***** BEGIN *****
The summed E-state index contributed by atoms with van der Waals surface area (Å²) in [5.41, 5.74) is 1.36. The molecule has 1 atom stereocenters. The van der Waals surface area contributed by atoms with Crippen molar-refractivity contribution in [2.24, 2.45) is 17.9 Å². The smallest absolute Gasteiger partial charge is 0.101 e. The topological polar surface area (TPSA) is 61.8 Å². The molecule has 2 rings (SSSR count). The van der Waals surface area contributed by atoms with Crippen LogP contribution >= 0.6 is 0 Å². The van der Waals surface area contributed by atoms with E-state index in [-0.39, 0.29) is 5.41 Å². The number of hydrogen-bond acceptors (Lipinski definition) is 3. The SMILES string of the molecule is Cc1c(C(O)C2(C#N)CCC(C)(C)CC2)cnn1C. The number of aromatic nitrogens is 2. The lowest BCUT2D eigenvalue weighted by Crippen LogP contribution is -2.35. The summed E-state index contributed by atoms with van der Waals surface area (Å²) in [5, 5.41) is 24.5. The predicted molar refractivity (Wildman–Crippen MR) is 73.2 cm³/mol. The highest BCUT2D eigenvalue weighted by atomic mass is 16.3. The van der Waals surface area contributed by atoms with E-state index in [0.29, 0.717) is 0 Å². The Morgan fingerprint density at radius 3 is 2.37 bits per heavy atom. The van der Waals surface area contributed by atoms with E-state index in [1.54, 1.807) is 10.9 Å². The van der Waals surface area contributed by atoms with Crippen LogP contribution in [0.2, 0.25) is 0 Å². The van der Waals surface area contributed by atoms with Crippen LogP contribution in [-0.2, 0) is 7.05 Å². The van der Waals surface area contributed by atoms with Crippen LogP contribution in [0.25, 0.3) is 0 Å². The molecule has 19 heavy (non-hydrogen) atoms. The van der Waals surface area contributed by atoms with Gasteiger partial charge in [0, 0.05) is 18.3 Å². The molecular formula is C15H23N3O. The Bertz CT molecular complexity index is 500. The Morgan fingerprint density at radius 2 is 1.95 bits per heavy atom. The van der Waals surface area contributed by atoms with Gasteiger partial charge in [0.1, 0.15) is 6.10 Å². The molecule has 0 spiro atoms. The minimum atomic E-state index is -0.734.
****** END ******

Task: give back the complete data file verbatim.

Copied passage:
The summed E-state index contributed by atoms with van der Waals surface area (Å²) in [5.41, 5.74) is 1.36. The molecule has 1 atom stereocenters. The van der Waals surface area contributed by atoms with Crippen molar-refractivity contribution in [2.24, 2.45) is 17.9 Å². The smallest absolute Gasteiger partial charge is 0.101 e. The topological polar surface area (TPSA) is 61.8 Å². The molecule has 2 rings (SSSR count). The van der Waals surface area contributed by atoms with Crippen LogP contribution >= 0.6 is 0 Å². The van der Waals surface area contributed by atoms with E-state index in [-0.39, 0.29) is 5.41 Å². The number of hydrogen-bond acceptors (Lipinski definition) is 3. The SMILES string of the molecule is Cc1c(C(O)C2(C#N)CCC(C)(C)CC2)cnn1C. The number of aromatic nitrogens is 2. The lowest BCUT2D eigenvalue weighted by Crippen LogP contribution is -2.35. The summed E-state index contributed by atoms with van der Waals surface area (Å²) in [5, 5.41) is 24.5. The predicted molar refractivity (Wildman–Crippen MR) is 73.2 cm³/mol. The highest BCUT2D eigenvalue weighted by atomic mass is 16.3. The van der Waals surface area contributed by atoms with E-state index in [0.29, 0.717) is 0 Å². The Morgan fingerprint density at radius 3 is 2.37 bits per heavy atom. The van der Waals surface area contributed by atoms with E-state index in [1.54, 1.807) is 10.9 Å². The van der Waals surface area contributed by atoms with Crippen LogP contribution in [0.2, 0.25) is 0 Å². The van der Waals surface area contributed by atoms with Crippen LogP contribution in [-0.2, 0) is 7.05 Å². The van der Waals surface area contributed by atoms with Crippen LogP contribution in [0.25, 0.3) is 0 Å². The molecule has 19 heavy (non-hydrogen) atoms. The van der Waals surface area contributed by atoms with Gasteiger partial charge in [0, 0.05) is 18.3 Å². The molecular formula is C15H23N3O. The Bertz CT molecular complexity index is 500. The Morgan fingerprint density at radius 2 is 1.95 bits per heavy atom. The van der Waals surface area contributed by atoms with Gasteiger partial charge in [0.1, 0.15) is 6.10 Å². The molecule has 0 spiro atoms. The minimum atomic E-state index is -0.734.